IPv6 is the replacement for the current version of the Internet Protocol, IPv4, which is quickly running out of addresses. The original IPv6 specification was published more than 15 years ago, but for the entire career of most Internet engineers its deployment has always been in the future. Now it’s finally here. The widespread deployment of IPv6 paves the way for connecting together the billions of devices that permeate our livesーboth fixed and mobile, from the largest cloud computing services to the smallest sensors.
Just a year ago, we announced our participation in World IPv6 Day. Since then, the IPv4 address global free pool was officially depleted, each of the five regions around the world receiving one last address block. Soon after, the Asia-Pacific region exhausted its free IPv4 address pool. Hundreds of websites around the world turned on IPv6 for a 24-hour test flight last June. This time, IPv6 will stay on.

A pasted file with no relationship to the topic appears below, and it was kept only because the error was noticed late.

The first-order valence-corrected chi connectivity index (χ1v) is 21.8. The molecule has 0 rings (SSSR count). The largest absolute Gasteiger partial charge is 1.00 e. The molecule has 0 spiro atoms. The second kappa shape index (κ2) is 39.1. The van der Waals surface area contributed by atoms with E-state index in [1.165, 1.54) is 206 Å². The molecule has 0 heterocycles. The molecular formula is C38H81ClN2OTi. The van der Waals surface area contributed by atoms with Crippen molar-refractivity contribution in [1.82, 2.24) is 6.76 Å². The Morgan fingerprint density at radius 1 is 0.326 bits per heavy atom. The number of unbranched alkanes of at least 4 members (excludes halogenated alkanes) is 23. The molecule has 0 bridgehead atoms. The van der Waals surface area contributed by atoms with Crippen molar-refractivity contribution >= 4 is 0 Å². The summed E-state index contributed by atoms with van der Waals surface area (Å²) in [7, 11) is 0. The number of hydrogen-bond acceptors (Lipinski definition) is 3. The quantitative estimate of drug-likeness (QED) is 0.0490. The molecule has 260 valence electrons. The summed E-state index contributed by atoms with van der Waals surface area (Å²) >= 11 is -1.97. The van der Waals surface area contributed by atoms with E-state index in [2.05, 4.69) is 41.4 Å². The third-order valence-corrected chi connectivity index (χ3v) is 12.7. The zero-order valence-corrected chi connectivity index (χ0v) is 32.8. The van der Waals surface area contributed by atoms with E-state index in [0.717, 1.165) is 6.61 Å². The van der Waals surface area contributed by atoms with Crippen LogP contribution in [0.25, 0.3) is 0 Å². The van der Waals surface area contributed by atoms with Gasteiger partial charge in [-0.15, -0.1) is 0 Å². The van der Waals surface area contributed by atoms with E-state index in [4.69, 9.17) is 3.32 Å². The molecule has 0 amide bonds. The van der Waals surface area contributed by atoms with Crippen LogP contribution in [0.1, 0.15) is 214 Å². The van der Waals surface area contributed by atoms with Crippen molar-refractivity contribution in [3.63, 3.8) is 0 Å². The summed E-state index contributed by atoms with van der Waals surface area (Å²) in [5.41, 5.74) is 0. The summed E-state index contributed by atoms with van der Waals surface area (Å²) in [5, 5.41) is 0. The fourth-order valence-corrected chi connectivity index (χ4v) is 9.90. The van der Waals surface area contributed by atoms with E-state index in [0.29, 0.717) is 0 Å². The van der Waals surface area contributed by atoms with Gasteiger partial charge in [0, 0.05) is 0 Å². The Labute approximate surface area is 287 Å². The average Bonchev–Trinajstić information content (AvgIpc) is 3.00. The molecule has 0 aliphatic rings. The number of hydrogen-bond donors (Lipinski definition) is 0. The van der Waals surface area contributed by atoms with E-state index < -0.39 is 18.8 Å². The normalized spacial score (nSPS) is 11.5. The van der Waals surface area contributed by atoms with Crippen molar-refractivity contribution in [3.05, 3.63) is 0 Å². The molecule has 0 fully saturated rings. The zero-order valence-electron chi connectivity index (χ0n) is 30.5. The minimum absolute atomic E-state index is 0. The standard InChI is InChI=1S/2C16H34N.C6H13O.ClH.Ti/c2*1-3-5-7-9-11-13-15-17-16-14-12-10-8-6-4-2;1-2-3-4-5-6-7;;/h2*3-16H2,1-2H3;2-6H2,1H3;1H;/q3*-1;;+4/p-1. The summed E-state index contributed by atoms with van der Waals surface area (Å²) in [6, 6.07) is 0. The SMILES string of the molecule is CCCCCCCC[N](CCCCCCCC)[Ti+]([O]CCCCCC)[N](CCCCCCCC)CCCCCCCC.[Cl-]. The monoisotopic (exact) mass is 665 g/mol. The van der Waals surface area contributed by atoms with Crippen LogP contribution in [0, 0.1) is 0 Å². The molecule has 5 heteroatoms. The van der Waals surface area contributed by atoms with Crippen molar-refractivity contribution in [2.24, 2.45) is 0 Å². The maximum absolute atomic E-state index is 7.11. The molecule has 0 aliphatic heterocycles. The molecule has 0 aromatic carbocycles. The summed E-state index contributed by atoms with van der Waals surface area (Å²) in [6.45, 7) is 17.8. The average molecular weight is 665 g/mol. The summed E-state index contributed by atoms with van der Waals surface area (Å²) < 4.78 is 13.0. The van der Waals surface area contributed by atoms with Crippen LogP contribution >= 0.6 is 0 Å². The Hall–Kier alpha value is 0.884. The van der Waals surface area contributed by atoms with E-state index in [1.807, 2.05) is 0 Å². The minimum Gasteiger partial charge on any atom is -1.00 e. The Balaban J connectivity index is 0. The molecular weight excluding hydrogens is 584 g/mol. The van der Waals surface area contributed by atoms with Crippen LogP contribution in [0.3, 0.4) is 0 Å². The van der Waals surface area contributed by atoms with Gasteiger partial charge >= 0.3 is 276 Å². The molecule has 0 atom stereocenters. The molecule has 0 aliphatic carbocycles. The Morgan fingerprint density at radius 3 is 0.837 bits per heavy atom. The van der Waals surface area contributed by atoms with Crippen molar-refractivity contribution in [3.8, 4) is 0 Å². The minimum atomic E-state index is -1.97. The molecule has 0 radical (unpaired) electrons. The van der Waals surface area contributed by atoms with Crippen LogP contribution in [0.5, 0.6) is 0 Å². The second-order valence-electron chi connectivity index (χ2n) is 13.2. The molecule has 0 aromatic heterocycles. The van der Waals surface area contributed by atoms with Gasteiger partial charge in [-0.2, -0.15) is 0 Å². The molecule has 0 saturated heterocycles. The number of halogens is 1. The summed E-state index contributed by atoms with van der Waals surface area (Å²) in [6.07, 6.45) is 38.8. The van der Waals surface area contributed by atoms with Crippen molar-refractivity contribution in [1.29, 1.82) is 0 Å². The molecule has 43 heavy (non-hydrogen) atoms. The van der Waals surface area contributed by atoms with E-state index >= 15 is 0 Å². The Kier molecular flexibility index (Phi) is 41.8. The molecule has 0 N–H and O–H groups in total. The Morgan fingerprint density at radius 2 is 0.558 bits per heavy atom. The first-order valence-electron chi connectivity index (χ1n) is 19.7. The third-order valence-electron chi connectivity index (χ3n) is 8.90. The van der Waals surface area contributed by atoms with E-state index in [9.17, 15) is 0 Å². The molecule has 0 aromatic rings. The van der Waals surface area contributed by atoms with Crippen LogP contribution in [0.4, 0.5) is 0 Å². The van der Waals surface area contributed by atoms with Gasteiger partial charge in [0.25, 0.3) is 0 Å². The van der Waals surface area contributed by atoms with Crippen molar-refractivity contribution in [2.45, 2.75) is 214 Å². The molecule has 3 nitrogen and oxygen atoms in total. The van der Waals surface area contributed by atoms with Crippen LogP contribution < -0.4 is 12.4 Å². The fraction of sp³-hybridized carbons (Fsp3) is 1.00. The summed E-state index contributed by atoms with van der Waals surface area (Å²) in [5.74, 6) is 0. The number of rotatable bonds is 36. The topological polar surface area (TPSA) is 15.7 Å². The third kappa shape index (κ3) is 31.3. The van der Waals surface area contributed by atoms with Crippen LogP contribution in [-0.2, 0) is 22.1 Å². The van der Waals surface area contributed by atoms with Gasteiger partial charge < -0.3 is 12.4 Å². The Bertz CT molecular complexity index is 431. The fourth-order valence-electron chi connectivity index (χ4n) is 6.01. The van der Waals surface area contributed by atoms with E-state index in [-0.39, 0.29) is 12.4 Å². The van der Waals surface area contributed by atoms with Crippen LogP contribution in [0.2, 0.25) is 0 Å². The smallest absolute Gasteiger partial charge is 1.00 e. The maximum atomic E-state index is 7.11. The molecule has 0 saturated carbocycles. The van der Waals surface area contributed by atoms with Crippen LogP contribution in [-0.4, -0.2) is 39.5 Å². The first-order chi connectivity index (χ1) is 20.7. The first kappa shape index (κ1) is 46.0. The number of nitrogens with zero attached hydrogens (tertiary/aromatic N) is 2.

For Google, World IPv6 Launch means that virtually all our services, including Search, Gmail, YouTube and many more, will be available to the world over IPv6 permanently. Previously, only participants in the Google over IPv6 program (several hundred thousand users, including almost all Google employees [PDF]) have been using it every day. Now we’re including everyone.
The vast majority of users shouldn’t notice, but check out our test page and help article if you think you might run into difficulty. If you’re curious, you can test your connection now at ipv6test.google.com. If your ISP isn’t on board yet, ask them to join us. It will take years for the Internet to transition fully to IPv6, but as William Gibson is said to have said, “The future is already here—it's just not very evenly distributed.”
We hope that even more websites, application and Internet access providers and network device manufacturers will join us for World IPv6 Launch. Permanently enabling global IPv6 access to Google services has been our goal since we first began our IPv6 project more than four years ago. We eagerly await the opportunity to realize that goal with our colleagues around the world this June. At long last, IPv6 will be the new normal.
Posted by Erik Kline, IPv6 Software Engineer, Tokyo